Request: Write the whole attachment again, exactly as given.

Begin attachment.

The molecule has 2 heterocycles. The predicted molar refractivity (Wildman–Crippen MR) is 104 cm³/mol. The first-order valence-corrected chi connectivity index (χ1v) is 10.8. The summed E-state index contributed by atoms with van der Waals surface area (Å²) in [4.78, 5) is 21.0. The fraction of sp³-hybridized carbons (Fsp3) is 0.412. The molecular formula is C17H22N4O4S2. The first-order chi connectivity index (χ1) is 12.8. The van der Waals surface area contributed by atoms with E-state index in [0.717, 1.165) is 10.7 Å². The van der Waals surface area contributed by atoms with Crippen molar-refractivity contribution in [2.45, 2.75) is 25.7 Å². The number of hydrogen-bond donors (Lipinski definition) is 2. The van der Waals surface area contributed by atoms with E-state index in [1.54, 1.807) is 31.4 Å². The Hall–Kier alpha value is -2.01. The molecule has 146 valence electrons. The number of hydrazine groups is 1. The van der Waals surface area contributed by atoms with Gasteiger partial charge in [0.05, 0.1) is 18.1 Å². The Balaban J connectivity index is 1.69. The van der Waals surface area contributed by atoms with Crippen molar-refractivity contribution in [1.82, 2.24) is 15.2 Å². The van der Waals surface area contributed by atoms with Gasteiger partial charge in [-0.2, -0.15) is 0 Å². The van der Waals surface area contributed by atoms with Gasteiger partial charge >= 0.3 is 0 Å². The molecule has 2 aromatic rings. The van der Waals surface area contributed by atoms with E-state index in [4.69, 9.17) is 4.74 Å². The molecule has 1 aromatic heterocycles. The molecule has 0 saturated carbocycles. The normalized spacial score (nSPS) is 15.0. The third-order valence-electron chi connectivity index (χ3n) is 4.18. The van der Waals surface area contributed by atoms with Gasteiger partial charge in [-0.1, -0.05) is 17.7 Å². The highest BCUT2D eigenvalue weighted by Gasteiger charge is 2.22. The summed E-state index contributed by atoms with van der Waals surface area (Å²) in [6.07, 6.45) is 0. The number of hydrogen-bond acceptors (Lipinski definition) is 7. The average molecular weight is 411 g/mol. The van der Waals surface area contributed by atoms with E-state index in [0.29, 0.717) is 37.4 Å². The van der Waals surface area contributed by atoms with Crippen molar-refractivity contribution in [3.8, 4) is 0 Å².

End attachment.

The molecule has 2 heterocycles. The predicted molar refractivity (Wildman–Crippen MR) is 104 cm³/mol. The first-order valence-corrected chi connectivity index (χ1v) is 10.8. The summed E-state index contributed by atoms with van der Waals surface area (Å²) in [4.78, 5) is 21.0. The fraction of sp³-hybridized carbons (Fsp3) is 0.412. The molecular formula is C17H22N4O4S2. The first-order chi connectivity index (χ1) is 12.8. The van der Waals surface area contributed by atoms with E-state index in [0.717, 1.165) is 10.7 Å². The van der Waals surface area contributed by atoms with Crippen molar-refractivity contribution in [2.45, 2.75) is 25.7 Å². The number of hydrogen-bond donors (Lipinski definition) is 2. The van der Waals surface area contributed by atoms with E-state index in [1.54, 1.807) is 31.4 Å². The Hall–Kier alpha value is -2.01. The molecule has 146 valence electrons. The number of hydrazine groups is 1. The van der Waals surface area contributed by atoms with Gasteiger partial charge in [0.05, 0.1) is 18.1 Å². The Balaban J connectivity index is 1.69. The van der Waals surface area contributed by atoms with Crippen molar-refractivity contribution in [1.82, 2.24) is 15.2 Å². The van der Waals surface area contributed by atoms with Gasteiger partial charge in [-0.2, -0.15) is 0 Å². The van der Waals surface area contributed by atoms with Gasteiger partial charge >= 0.3 is 0 Å². The molecule has 2 aromatic rings. The van der Waals surface area contributed by atoms with E-state index in [4.69, 9.17) is 4.74 Å². The molecule has 1 aromatic heterocycles. The molecule has 0 saturated carbocycles. The normalized spacial score (nSPS) is 15.0. The third-order valence-electron chi connectivity index (χ3n) is 4.18. The van der Waals surface area contributed by atoms with Gasteiger partial charge in [-0.1, -0.05) is 17.7 Å². The highest BCUT2D eigenvalue weighted by Gasteiger charge is 2.22. The summed E-state index contributed by atoms with van der Waals surface area (Å²) in [6.07, 6.45) is 0. The number of hydrogen-bond acceptors (Lipinski definition) is 7. The average molecular weight is 411 g/mol. The van der Waals surface area contributed by atoms with E-state index in [0.29, 0.717) is 37.4 Å². The van der Waals surface area contributed by atoms with Crippen molar-refractivity contribution in [3.8, 4) is 0 Å².